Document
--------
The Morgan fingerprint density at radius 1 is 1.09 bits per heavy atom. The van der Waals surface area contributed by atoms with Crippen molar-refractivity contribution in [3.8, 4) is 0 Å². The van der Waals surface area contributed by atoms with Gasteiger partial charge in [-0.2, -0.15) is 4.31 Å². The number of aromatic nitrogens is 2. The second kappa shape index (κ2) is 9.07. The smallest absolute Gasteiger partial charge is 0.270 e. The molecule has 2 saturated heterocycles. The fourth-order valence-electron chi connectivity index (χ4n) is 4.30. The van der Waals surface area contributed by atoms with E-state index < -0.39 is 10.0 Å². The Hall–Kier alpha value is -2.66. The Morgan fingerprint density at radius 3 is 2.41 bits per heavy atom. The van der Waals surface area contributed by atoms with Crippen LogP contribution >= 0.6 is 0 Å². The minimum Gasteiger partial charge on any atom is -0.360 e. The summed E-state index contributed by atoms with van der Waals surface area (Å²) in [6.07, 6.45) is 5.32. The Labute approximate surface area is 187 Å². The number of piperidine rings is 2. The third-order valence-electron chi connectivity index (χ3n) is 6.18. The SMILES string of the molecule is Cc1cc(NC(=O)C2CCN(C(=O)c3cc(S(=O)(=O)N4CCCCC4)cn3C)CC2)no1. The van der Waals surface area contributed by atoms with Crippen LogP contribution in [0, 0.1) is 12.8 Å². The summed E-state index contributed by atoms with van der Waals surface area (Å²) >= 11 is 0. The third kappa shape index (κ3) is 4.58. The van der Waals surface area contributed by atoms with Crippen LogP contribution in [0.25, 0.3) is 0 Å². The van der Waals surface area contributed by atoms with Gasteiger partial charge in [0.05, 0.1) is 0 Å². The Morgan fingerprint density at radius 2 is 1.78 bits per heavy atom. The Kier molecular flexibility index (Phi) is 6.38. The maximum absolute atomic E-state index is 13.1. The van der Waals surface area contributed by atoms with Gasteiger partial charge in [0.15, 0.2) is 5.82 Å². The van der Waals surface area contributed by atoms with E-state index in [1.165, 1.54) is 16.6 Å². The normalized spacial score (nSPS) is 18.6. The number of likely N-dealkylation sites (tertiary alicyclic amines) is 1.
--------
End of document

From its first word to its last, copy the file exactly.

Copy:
The Morgan fingerprint density at radius 1 is 1.09 bits per heavy atom. The van der Waals surface area contributed by atoms with Crippen molar-refractivity contribution in [3.8, 4) is 0 Å². The van der Waals surface area contributed by atoms with Gasteiger partial charge in [-0.2, -0.15) is 4.31 Å². The number of aromatic nitrogens is 2. The second kappa shape index (κ2) is 9.07. The smallest absolute Gasteiger partial charge is 0.270 e. The molecule has 2 saturated heterocycles. The fourth-order valence-electron chi connectivity index (χ4n) is 4.30. The van der Waals surface area contributed by atoms with E-state index < -0.39 is 10.0 Å². The Hall–Kier alpha value is -2.66. The Morgan fingerprint density at radius 3 is 2.41 bits per heavy atom. The van der Waals surface area contributed by atoms with Crippen LogP contribution >= 0.6 is 0 Å². The minimum Gasteiger partial charge on any atom is -0.360 e. The summed E-state index contributed by atoms with van der Waals surface area (Å²) in [6.07, 6.45) is 5.32. The Labute approximate surface area is 187 Å². The number of piperidine rings is 2. The third-order valence-electron chi connectivity index (χ3n) is 6.18. The SMILES string of the molecule is Cc1cc(NC(=O)C2CCN(C(=O)c3cc(S(=O)(=O)N4CCCCC4)cn3C)CC2)no1. The van der Waals surface area contributed by atoms with Crippen LogP contribution in [0, 0.1) is 12.8 Å². The summed E-state index contributed by atoms with van der Waals surface area (Å²) >= 11 is 0. The third kappa shape index (κ3) is 4.58. The van der Waals surface area contributed by atoms with Crippen LogP contribution in [0.25, 0.3) is 0 Å². The van der Waals surface area contributed by atoms with Gasteiger partial charge in [0.05, 0.1) is 0 Å². The Morgan fingerprint density at radius 2 is 1.78 bits per heavy atom. The Kier molecular flexibility index (Phi) is 6.38. The maximum absolute atomic E-state index is 13.1. The van der Waals surface area contributed by atoms with Gasteiger partial charge in [0.15, 0.2) is 5.82 Å². The van der Waals surface area contributed by atoms with E-state index in [1.165, 1.54) is 16.6 Å². The normalized spacial score (nSPS) is 18.6. The number of likely N-dealkylation sites (tertiary alicyclic amines) is 1.